Lesson 19: Non-linear ModelsLesson 19: Non-linear Models
Here we'll explore the logistic regression model and a function for least-squares fitting of arbitrarty non-linear functions.
- Recognize when a logistic model would be appropriate
- Fit a logistic model to proportion (group) data
- Fit a logistic model to binary (individual) data
- Interpret coefficients of the logistic model
- Fit arbitrary non-linear models using nls()
Data and R Code Files
The R code file and data files for this lesson can be found on the Essential R - Notes on learning R page.
19.1 - A Brief Definition of the Logistic Model19.1 - A Brief Definition of the Logistic Model
Here we'll discuss the baxic background assumptions of the Logistic regression model.
19.2 - Fitting a Logistic Model19.2 - Fitting a Logistic Model
In this video we'll examine a data set which shows group proportions (so any value between 0 and 1 is possible) and fit a logistic regression to the data.
19.3 - Interpreting the Coefficients of the Logistic Model I19.3 - Interpreting the Coefficients of the Logistic Model I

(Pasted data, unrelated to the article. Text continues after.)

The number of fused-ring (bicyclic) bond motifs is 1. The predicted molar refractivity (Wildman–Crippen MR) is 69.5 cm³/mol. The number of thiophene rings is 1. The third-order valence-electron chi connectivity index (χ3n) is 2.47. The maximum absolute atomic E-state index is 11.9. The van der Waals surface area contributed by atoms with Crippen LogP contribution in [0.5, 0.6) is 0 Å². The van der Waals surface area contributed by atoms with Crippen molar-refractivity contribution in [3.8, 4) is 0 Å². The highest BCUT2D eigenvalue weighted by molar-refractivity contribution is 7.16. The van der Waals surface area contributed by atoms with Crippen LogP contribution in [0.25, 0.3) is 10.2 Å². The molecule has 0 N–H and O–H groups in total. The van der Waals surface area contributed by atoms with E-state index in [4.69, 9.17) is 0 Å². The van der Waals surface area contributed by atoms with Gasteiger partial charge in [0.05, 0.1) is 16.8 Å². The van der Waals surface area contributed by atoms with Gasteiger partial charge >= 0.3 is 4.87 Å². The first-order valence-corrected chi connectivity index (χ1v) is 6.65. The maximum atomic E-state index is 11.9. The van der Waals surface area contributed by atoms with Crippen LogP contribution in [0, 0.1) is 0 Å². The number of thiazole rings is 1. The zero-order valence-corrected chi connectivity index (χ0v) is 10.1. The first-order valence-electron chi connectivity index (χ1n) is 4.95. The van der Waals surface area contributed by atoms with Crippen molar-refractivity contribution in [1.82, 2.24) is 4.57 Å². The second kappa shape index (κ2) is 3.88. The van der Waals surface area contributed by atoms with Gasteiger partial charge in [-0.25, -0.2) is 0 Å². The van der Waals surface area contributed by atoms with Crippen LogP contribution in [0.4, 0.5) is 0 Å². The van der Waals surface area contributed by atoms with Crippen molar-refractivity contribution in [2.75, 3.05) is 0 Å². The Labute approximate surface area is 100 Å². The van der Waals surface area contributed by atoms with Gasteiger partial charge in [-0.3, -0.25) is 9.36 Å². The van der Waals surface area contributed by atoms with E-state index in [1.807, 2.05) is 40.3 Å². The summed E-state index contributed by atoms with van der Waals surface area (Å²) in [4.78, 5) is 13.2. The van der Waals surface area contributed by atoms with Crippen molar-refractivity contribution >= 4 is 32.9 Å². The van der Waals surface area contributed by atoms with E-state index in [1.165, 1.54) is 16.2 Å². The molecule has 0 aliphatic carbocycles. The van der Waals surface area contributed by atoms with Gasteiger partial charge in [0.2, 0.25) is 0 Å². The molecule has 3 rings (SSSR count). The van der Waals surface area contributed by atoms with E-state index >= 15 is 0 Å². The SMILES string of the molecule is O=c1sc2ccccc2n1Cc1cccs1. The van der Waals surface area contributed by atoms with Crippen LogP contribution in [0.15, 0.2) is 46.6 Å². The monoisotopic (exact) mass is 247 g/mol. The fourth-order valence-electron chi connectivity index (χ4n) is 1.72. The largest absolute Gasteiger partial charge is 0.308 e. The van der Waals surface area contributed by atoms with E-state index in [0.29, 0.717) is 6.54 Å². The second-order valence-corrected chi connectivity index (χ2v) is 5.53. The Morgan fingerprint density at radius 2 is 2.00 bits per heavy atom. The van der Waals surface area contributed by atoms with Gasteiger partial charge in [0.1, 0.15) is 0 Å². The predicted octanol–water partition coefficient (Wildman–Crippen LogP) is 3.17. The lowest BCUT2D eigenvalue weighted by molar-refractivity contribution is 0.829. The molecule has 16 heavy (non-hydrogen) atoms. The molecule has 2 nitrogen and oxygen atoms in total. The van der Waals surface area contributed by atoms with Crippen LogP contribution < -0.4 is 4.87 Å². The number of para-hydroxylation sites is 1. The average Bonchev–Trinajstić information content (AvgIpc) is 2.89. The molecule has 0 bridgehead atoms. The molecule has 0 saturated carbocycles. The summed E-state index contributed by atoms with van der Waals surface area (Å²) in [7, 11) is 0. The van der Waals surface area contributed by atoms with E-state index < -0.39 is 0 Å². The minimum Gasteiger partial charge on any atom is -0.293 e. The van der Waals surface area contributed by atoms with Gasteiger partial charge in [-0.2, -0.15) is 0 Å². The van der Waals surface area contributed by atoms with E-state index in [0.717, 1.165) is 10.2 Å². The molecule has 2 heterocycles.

Now we'll interpret the coefficients of the model we fit in the last video.
19.4 - Interpreting the Coefficients of the Logistic Model II19.4 - Interpreting the Coefficients of the Logistic Model II
In this video we'll plot our regression model over the data and add our midpoint as calculated from the coefficients.
19.5 - Logistic Regression on Individual Data I19.5 - Logistic Regression on Individual Data I
We'll try a different data set now, where each case is binary (either "a" or "b"), but we'll see we can still fit a logistic regression.
19.6 - Logistic Regression on Individual Data II19.6 - Logistic Regression on Individual Data II
We'll wind up our discussion of logistic regression by examining the model we fit in the last video.
19.7 - Other Non-linear Models Using nls()19.7 - Other Non-linear Models Using nls()
Now we can move on to introduce
nls() for fitting "non-linear least squares" models. We'll demonstrate with some data for enzyme kinetics that exhibit Michaelis-Menten dynamics.
19.8 - Interpreting an nls() Model19.8 - Interpreting an nls() Model
Here we'll examine the object created by
19.9 - Using anova() on nls() Models19.9 - Using anova() on nls() Models
Finally we'll demonstrate the use of
anova() for comparison of nested